It’s an alternative way of demonstration, made into an inspiring and hopeful video clip by award winning Belgian film director Nic Balthazar. It shows 12 000 people on a Belgium beach in a truly spectacular simultaneous choreography dancing to the U2 hit single ‘Magnificent’. Bono and his band graciously gave the rights to their music. The message of the clip to politicians in Copenhagen is to ‘start moving, together, before it’s too late. The time is now to change climate change’.

In a recent email, Seppe Verbist, handling international distribution of “Dance for the Climate” clip, wrote: “We believe that the chances of success of the UN Conference are influenced by the clear signals from ordinary people to their politicians. The ‘Dance for the Climate-clip’ wants to contribute to this, and we sincerely hope we can count on your support!”

According to her, the clip has been released three weeks ago and they are now trying to spread it worldwide. In Europe the distribution goes pretty well as the European Broadcasters Network (EBU) offered the clip to all her members. They are picking up the offer and integrating the clip into their Copenhagen content. In Canada weather forecasters from different broadcast networks are organizing an imitation of Dance For The Climate, and the clip will be shown 24/7 at the World Expo 2010 in Shanghai in the Meteo World Pavilion. They’re expecting 100 000 visitors every day for six months. The Al Gore Climate Project also supported the clip and shared it with their network. It’s been on TV in Brazil and Mexico as well.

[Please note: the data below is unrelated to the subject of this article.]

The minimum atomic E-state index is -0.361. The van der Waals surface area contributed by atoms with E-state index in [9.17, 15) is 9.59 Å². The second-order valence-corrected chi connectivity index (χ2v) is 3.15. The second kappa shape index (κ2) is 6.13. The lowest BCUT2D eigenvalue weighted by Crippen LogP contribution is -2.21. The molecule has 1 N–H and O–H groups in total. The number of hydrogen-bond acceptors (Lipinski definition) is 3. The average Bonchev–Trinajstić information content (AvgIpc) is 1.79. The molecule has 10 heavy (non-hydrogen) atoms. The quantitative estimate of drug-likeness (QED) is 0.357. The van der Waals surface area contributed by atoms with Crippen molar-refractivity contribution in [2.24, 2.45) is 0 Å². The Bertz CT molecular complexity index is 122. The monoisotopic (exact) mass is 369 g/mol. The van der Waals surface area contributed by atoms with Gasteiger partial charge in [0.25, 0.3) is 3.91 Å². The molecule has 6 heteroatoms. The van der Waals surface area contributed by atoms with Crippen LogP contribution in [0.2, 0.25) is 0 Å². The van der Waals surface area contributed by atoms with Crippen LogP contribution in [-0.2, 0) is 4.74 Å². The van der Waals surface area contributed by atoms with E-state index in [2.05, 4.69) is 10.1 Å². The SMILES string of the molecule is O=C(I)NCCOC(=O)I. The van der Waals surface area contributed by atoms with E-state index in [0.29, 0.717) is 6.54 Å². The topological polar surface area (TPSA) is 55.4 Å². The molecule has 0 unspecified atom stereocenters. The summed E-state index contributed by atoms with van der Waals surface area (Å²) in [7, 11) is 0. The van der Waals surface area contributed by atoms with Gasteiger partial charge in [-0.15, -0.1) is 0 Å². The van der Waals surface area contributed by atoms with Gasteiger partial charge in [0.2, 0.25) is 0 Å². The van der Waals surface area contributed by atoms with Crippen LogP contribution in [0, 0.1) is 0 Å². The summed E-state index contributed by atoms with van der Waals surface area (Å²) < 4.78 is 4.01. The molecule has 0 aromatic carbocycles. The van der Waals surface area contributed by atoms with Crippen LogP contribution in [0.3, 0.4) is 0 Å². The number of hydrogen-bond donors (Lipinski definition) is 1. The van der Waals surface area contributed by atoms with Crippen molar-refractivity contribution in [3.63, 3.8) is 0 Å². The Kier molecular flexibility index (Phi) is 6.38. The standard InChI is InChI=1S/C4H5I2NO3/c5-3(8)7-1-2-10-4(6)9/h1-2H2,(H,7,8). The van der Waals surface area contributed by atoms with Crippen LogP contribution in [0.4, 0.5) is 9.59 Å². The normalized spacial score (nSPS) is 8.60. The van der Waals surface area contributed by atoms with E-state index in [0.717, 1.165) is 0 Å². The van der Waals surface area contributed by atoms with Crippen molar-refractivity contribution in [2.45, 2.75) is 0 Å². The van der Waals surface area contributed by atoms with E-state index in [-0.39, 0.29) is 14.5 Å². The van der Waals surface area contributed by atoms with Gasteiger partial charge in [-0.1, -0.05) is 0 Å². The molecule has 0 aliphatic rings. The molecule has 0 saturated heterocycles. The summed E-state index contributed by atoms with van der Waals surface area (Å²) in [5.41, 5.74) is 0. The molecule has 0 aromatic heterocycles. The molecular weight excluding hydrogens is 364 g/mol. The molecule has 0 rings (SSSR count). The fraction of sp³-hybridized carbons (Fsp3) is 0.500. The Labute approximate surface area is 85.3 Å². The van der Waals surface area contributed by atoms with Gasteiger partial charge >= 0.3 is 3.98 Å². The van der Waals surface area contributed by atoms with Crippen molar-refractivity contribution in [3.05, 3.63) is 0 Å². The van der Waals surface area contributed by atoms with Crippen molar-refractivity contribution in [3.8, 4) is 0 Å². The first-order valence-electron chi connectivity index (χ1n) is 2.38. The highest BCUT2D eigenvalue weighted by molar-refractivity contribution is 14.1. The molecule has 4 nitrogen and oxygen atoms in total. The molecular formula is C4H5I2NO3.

Dancing can be a powerful way to express not just joy, but a range of emotions. One of my favourite calls to action came from Ken Saro-Wiwa, the Nigerian poet, author, environmentalist and minority rights activist (for his Ogoni people) who was executed by Nigeria’s military on 10 November 1995. While in jail facing an uncertain future, he wrote these momentous words:
“Dance your anger and your joys,
Dance the military guns to silence,
Dance oppression and injustice to death,
Dance my people,
For we have seen tomorrow